Problems in the transformation from LLVM IR code to x86-64 executable file

Hello, I am a llvm beginner. I recently try to run my own toy-c-compiler project but the executable file has unexpected results.
Here are my test codes, LLVM IR codes and assembly codes.

extern void printi(int n); 
extern void scanfi(int* intaddr);

int main(){
    int a = 1;
    int b = 2; 
    return 0; 

define i32 @main() {
  %a = alloca i32, align 4, addrspace(4)
  store i32 1, ptr addrspace(4) %a, align 4
  %b = alloca i32, align 4, addrspace(4)
  store i32 2, ptr addrspace(4) %b, align 4
  %a1 = load i32, ptr addrspace(4) %a, align 4
  %b2 = load i32, ptr addrspace(4) %b, align 4
  %lttmp = icmp slt i32 %a1, %b2
  br i1 %lttmp, label %then, label %else

then:                                             ; preds = %entry
  %a3 = load i32, ptr addrspace(4) %a, align 4
  store i32 %a3, ptr addrspace(4) %a, align 4
  %addtmp = add i32 %a3, 1
  %a4 = load i32, ptr addrspace(4) %a, align 4
  %calltmp = call void @printi(i32 %a4)
  br label %ifcont

else:                                             ; preds = %entry
  %b5 = load i32, ptr addrspace(4) %b, align 4
  store i32 %b5, ptr addrspace(4) %b, align 4
  %addtmp6 = add i32 %b5, 1
  br label %ifcont

ifcont:                                           ; preds = %else, %then
  ret i32 0


And here are my codes to generate executable files.

llvm::GenericValue CodeContext::runCode() {
    llvm::GenericValue err;
    err.IntVal= llvm::APInt(32, 1);
    std::string outputFilename = "output.o";


    auto TargetTriple = llvm::Triple::normalize(LLVMGetDefaultTargetTriple());
    std::string error;
    auto target = llvm::TargetRegistry::lookupTarget(TargetTriple, error);
    if (!target) {
        llvm::errs() << error;
        std::cout << error<< std::endl;
        return err;

    auto cpu = "generic";
    auto features = "";
    llvm::TargetOptions opt;
    auto rm = llvm::Optional<llvm::Reloc::Model>();
    auto targetMachine = target->createTargetMachine(TargetTriple, cpu, features, opt, rm);

    llvm::legacy::PassManager pass;
    auto fileType = llvm::CGFT_ObjectFile;
    std::string filename(outputFilename);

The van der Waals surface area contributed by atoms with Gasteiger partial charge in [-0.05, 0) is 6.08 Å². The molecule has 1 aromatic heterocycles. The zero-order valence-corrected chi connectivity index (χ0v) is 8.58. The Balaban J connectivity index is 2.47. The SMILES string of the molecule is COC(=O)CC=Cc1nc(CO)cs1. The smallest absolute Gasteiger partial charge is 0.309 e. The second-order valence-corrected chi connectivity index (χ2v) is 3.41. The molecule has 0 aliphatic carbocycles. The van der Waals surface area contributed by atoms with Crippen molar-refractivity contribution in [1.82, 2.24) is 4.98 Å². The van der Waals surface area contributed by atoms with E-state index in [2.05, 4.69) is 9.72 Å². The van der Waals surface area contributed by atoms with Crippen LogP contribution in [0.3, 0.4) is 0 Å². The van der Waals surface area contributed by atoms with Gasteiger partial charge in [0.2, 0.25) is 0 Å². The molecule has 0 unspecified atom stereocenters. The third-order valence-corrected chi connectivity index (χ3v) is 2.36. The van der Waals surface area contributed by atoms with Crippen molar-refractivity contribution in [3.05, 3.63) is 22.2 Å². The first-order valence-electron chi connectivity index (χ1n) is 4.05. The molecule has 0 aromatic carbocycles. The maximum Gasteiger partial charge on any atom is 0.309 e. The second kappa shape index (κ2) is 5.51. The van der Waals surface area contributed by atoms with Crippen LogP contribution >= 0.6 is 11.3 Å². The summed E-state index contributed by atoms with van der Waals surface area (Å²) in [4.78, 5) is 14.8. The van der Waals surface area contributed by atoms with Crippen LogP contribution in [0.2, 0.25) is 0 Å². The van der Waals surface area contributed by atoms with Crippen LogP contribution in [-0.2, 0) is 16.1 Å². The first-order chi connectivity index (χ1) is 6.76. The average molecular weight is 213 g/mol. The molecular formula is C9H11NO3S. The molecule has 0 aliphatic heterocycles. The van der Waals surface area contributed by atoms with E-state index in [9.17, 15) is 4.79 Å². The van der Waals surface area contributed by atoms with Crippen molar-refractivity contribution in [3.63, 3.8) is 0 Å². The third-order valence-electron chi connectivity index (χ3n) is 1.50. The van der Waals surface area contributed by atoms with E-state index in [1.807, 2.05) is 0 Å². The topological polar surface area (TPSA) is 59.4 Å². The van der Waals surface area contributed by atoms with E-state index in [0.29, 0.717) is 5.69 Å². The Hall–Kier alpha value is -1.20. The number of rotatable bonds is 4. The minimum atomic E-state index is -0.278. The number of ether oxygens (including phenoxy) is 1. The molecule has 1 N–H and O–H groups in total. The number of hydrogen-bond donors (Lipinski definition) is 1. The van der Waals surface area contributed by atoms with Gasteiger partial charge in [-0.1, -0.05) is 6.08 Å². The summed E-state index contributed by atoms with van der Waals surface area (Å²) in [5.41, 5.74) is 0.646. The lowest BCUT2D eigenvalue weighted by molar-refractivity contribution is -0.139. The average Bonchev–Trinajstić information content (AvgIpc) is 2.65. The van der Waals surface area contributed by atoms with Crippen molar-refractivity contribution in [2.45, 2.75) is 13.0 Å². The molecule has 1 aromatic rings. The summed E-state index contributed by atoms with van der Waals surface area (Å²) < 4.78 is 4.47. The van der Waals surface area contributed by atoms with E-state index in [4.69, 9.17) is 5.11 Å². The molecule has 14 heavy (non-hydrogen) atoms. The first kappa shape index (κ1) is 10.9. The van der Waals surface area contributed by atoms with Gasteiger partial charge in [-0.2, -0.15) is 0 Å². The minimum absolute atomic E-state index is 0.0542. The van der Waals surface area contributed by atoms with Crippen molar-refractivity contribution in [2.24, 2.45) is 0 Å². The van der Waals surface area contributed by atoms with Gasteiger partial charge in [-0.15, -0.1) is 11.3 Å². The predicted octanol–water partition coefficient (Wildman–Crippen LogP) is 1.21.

std::error_code EC;
    llvm::raw_fd_ostream dest(filename, EC, llvm::sys::fs::OF_None);

    if (targetMachine->addPassesToEmitFile(pass, dest, nullptr, fileType)) {
        llvm::errs() << "TargetMachine can't emit a file of this type";
        std::cout << "TargetMachine can't emit a file of this type"<< std::endl;
        return err;

    llvm::outs() << "Object file written to " << outputFilename << "\n";

    llvm::ExecutionEngine* EE = llvm::EngineBuilder(std::unique_ptr<llvm::Module>(_module)).create();
    std::vector<llvm::GenericValue> noargs;
    llvm::GenericValue v = EE->runFunction(_module->getFunction("main"), noargs);

    std::cout << "Running\n";
    return v;

And my executable file runs like this.

Object file written to output.o
gcc -o program output.o cfuncs.o

It seems that the executable file does not do the “a=a+1” step. I don’t know where the problem is and I want to find a solution to debug my codes. Thank you in advance!

Why do you need address spaces?
addtmp does not end in the print expression!

ptr addrspace(4) %a means %a is a pointer of type i32*.
%addtmp refers to the add instruction, it has no relationship with printi function. Sorry, I don’t fully understand what you mean. :sob: :sob:

%addtmp is the result of an addition. Then you load %a from memory to %a4 and print %a4. But you leave %addtmp unused.

addrspace is usually for GPUs. For CPUs you don’t need addrspace.

It doesn’t mean that. Pointers no longer say what type they are in LLVM. addrspace is used to say that a pointer lives in a completely different region of memory that you have to use different instructions to access.

LLVM uses opaque pointers.

ptr is a pointer. addrspace(4) does not say anything about the type.

%a3 = load i32, ptr %a, align 4

In the load instruction, you specify the type.

oh yeah! Thank you for finding the problem!! :nerd_face: :nerd_face:I will check my codes for those parts! Many thanks! :smiling_face_with_three_hearts: :smiling_face_with_three_hearts:

Thank you for pointing out my wrong interpretion! :rose: :rose: I will check for ‘assignments’ part to find out the problem! :nerd_face: :face_with_monocle:

You can also have a look at:

Thank you very much!!! :smiling_face_with_three_hearts: :smiling_face_with_three_hearts: How kind you are!! :nerd_face: